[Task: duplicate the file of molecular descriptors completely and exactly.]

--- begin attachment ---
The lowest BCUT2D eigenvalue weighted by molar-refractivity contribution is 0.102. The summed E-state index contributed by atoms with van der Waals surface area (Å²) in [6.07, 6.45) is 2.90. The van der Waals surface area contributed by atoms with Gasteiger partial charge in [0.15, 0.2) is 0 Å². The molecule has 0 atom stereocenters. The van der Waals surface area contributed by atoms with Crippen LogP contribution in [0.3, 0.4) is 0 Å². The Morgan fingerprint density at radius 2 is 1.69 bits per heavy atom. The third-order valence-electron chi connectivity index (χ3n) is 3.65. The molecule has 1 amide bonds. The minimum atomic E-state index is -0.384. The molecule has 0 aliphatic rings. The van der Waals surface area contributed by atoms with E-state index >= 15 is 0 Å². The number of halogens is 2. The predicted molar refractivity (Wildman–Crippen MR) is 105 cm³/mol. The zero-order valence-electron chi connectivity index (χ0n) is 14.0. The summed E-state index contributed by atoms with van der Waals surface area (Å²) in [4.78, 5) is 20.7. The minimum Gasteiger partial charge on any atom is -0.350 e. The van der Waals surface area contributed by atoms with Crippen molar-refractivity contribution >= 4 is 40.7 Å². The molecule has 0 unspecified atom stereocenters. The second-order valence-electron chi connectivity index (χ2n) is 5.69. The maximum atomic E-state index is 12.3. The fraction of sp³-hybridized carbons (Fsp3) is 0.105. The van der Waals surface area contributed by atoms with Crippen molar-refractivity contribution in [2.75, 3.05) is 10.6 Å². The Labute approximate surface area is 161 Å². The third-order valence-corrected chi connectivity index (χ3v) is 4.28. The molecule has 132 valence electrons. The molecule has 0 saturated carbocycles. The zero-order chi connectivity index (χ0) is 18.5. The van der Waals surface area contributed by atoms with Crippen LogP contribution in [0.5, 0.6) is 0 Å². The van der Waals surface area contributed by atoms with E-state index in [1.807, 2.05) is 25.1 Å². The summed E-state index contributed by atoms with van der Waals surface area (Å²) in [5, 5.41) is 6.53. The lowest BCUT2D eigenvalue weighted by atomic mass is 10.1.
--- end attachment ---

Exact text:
The lowest BCUT2D eigenvalue weighted by molar-refractivity contribution is 0.102. The summed E-state index contributed by atoms with van der Waals surface area (Å²) in [6.07, 6.45) is 2.90. The van der Waals surface area contributed by atoms with Gasteiger partial charge in [0.15, 0.2) is 0 Å². The molecule has 0 atom stereocenters. The van der Waals surface area contributed by atoms with Crippen LogP contribution in [0.3, 0.4) is 0 Å². The Morgan fingerprint density at radius 2 is 1.69 bits per heavy atom. The third-order valence-electron chi connectivity index (χ3n) is 3.65. The molecule has 1 amide bonds. The minimum atomic E-state index is -0.384. The molecule has 0 aliphatic rings. The van der Waals surface area contributed by atoms with E-state index >= 15 is 0 Å². The number of halogens is 2. The predicted molar refractivity (Wildman–Crippen MR) is 105 cm³/mol. The zero-order valence-electron chi connectivity index (χ0n) is 14.0. The summed E-state index contributed by atoms with van der Waals surface area (Å²) in [4.78, 5) is 20.7. The minimum Gasteiger partial charge on any atom is -0.350 e. The van der Waals surface area contributed by atoms with Crippen molar-refractivity contribution >= 4 is 40.7 Å². The molecule has 0 unspecified atom stereocenters. The second-order valence-electron chi connectivity index (χ2n) is 5.69. The maximum atomic E-state index is 12.3. The fraction of sp³-hybridized carbons (Fsp3) is 0.105. The van der Waals surface area contributed by atoms with Crippen molar-refractivity contribution in [2.75, 3.05) is 10.6 Å². The Labute approximate surface area is 161 Å². The third-order valence-corrected chi connectivity index (χ3v) is 4.28. The molecule has 132 valence electrons. The molecule has 0 saturated carbocycles. The zero-order chi connectivity index (χ0) is 18.5. The van der Waals surface area contributed by atoms with Crippen LogP contribution in [0.5, 0.6) is 0 Å². The van der Waals surface area contributed by atoms with E-state index in [1.807, 2.05) is 25.1 Å². The summed E-state index contributed by atoms with van der Waals surface area (Å²) in [5, 5.41) is 6.53. The lowest BCUT2D eigenvalue weighted by atomic mass is 10.1.